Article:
By Saikat Chatterjee and Tom Wilson
LONDON (Reuters) – Bitcoin moved to within a whisker of its all-time high on Tuesday, after hitting $19,000 for the first time in nearly three years.
The world’s most popular cryptocurrency was last up 4.8% at $19,225, just shy of its all-time record of $19,666 hit in December 2017. Bitcoin has gained around 25% in the last two weeks alone, and is up around 160% this year.
Fuelling its rally have been demand for riskier assets amid unprecedented stimulus programmes to counter the COVID-19 hit; hunger for assets perceived as resistant to inflation; and expectations cryptocurrencies will win wider acceptance as a method of payments.
Bitcoin’s 12-year history has been peppered with vertiginous gains and equally sharp drops. Its markets and price discovery is highly opaque compared with traditional assets such as stocks or bonds,
“My base-case scenario is that we will break the 2017 high and hold above it,” said Fawad Razaqzada, an analyst at FX brokerage Think Markets. “But if you get an immediate rejection above the all-time, that would raise the possibility of a correction.”
Smaller digital currencies such as ethereum and XRP – which often move in tandem with bitcoin – took a breather after gaining sharply in recent days.
Crypto markets have matured since bitcoin’s December 2017 peak, attracting a greater number of large investors such as family offices and hedge funds.
Its 2020 gains have prompted some investors to claim the cryptocurrency could more than quintuple in price to as high as $100,000 in a year, drawing eye rolls from sceptics who say it is a purely speculative asset.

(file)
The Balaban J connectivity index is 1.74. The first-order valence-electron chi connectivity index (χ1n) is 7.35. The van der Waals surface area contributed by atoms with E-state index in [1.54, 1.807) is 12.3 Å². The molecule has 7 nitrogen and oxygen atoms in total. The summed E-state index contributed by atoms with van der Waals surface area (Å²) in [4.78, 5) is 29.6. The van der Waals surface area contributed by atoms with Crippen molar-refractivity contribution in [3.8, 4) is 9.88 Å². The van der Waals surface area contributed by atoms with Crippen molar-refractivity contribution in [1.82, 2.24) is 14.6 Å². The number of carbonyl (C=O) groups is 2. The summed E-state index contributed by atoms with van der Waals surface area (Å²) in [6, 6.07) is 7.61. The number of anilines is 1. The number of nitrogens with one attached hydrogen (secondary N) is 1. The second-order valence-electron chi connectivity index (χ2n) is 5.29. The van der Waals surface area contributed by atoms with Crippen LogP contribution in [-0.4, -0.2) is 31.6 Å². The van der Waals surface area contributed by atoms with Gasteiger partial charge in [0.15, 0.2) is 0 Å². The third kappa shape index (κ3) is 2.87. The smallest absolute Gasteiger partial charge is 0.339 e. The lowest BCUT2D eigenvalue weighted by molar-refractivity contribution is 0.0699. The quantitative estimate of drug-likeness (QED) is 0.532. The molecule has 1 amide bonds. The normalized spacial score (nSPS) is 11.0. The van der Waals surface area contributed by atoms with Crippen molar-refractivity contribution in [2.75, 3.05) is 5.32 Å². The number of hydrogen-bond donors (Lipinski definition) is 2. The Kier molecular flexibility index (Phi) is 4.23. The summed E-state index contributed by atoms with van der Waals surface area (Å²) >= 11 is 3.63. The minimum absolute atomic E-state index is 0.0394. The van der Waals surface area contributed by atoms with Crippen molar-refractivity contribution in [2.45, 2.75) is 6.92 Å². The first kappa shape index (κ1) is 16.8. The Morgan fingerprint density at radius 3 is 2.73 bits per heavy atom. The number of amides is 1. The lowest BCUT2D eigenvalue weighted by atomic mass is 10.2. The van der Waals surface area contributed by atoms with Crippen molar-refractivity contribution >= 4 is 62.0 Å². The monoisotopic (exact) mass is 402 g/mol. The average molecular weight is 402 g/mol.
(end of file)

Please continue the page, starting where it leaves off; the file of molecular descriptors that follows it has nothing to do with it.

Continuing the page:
Graphic: Bitcoin and gold – https://fingfx.thomsonreuters.com/gfx/mkt/dgkplakwbvb/bitcoin.PNG
Analysts say bitcoin’s limited supply of 21 million makes it a good hedge against inflation. Some investors think the value of traditional currencies will fall as governments and central banks unleash massive stimulus packages to support economies hit by COVID-19.
Yet bitcoin’s gains have continued even as gold – traditionally a go-to hedge against inflation – has slipped, with a resurgent pandemic making global growth and inflation recovery a more distant prospect.
Gold has shed 3.6% this month, versus bitcoin’s 40% gain.
Bullish investors cited expectations that bitcoin would achieve mass use as a means of payment – something it has so far failed to do – as a reason for the divergence.
Mainstream companies such as PayPal have embraced cryptocurrencies, sparking hopes bitcoin would become widely used and thus more valuable.
“With BTC one is also long a global currency which is now not just a easily accessible store of value but also a convenient payment mechanism,” said Michael Hall at Nickel Digital Asset Management, a crypto fund in London.
(Reporting by Saikat Chatterjee; Additional reporting by Tom Wilson; Editing by Thyagaraju Adinarayan and Alex Richardson)